Saturday, February 16, 2008
Scotsman goes round the world in record 195 days, six hours
A Scottish man on Friday became the fastest to cycle around the world when he arrived in Paris after nearly seven months on the road. Mark Beaumont, 25, completed the trip in 195 days and six hours — beating the current record of 276 days. (He passed through India in late-2007.)
After months of dodging drivers, sleeping rough and struggling to get enough to eat, he is expected to enter the Guinness Book of Records once the feat is verified.
Carrying 80 kg of gear, including a tent, on a £2,500 road bike, Mr. Beaumont beat the previous record by 81 days. He said the last two days on the road had been hard, but “about 40 km from Paris the adrenaline kicked in and I flew up the last hills.”
His trip took him through 20 countries on a route which included Pakistan, Malaysia, Australia, New Zealand and the U.S. Holland last August took four hours; Germany three days. He endured floods and road rage and was knocked off his bike in Louisiana in the U.S. by a motorist who drove through a red light.
At one point in the U.S., he found himself at a motel that was full of crack addicts, who stole his wallet and BBC camera. Back in the saddle, he cycled through the States of Louisiana, Mississippi, Alabama and Florida in two days.
He kept a Web diary, allowing fans to follow his journey, and the small crowd that saw him off at the Arc de Triomphe on August 5 last year had grown into a huge one, that included the British Ambassador to France and a media scrum, when he completed the trip. “I could hardly get over the finishing line because so many people turned out,” he remarked.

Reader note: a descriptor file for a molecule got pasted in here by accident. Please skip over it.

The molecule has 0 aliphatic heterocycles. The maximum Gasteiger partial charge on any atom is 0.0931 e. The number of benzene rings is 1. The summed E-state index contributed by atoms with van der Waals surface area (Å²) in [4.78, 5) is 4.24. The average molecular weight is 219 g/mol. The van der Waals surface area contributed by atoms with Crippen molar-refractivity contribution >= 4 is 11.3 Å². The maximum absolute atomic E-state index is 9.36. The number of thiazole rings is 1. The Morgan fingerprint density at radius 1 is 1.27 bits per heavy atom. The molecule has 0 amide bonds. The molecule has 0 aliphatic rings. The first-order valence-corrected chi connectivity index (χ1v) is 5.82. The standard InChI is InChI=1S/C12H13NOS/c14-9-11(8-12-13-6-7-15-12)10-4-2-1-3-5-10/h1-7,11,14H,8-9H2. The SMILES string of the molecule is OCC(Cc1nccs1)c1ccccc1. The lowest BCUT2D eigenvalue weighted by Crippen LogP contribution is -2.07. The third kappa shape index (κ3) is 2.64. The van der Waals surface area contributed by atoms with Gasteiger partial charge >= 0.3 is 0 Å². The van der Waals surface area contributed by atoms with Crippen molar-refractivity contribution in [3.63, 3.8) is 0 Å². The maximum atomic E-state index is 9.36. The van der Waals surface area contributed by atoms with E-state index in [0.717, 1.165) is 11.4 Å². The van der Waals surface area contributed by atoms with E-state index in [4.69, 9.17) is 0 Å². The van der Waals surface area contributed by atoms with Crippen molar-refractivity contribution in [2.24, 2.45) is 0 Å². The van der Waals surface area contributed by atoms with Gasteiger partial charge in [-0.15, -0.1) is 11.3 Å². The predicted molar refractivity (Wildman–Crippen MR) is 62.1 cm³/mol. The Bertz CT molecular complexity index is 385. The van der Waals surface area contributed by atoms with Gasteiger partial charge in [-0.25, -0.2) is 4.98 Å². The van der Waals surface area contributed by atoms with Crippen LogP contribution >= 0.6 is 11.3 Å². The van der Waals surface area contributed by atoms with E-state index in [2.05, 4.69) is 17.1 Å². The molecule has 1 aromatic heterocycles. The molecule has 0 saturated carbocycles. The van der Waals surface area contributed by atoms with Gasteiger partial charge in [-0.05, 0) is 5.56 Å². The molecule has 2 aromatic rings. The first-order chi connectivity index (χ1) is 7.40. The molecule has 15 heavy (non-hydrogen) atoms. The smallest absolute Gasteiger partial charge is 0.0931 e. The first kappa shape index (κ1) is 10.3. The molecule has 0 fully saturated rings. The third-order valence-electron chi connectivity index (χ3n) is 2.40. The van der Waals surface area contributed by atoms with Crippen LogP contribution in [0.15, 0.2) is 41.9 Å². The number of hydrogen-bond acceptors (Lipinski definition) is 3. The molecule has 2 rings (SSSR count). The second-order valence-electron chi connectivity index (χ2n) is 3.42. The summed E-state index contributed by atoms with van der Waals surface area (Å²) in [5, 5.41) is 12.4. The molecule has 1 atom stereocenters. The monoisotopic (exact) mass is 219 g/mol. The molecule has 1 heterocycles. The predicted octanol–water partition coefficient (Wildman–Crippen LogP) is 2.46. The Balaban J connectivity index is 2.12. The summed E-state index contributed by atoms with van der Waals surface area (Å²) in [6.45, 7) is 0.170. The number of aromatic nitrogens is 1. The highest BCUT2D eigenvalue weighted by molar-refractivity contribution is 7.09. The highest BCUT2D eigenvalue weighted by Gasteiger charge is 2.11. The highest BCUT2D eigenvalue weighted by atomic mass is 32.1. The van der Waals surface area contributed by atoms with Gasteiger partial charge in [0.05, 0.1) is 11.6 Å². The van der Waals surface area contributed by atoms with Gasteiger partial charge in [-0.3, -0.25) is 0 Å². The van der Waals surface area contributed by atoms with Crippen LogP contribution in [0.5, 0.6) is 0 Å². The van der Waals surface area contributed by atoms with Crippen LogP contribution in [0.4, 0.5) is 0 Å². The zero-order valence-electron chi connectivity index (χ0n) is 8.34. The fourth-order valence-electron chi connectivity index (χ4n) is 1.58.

Mr. Beaumont, a vegetarian, had to consume 6,000 calories a day to sustain energy levels. This meant he sometimes had to eat meat to rack up the count. In the outback in Australia he relied on Mars bars and tins of baked beans in an area where petrol stations and shops only crop up every few hundred miles.
En route to Lahore he came down with food poisoning, and had a stomach like “a tumble drier.” He said the trip could have gone faster if it had not been for the junk food he had had to eat in Australia and the U.S. “There were no healthy options — and it had a massive effect on my mental focus and body strength.”
Terrifying experiences included cycling in Istanbul, a city of 15 million people, which “without comparison is the scariest cycling I have ever done.” He changed routes to avoid the insurgency in southern Thailand when crossing into Malaysia.
The Glasgow University graduate hopes to have raised £18,000 for charities.
Mr. Beaumont started the Artemis World Cycle Challenge with the aim of beating the record of 276 days, 19 hours and 15 minutes, held by Steven Strange from Devon. His first long-distance bike ride was at the age of 12.
Guinness World Records spokeswoman Amarilis Espinoza said they would review the attempt: “Our researchers will go through the paperwork, but it has been logged as an official attempt and it seems everything is in order.” — © Guardian Newspapers Limited, 2008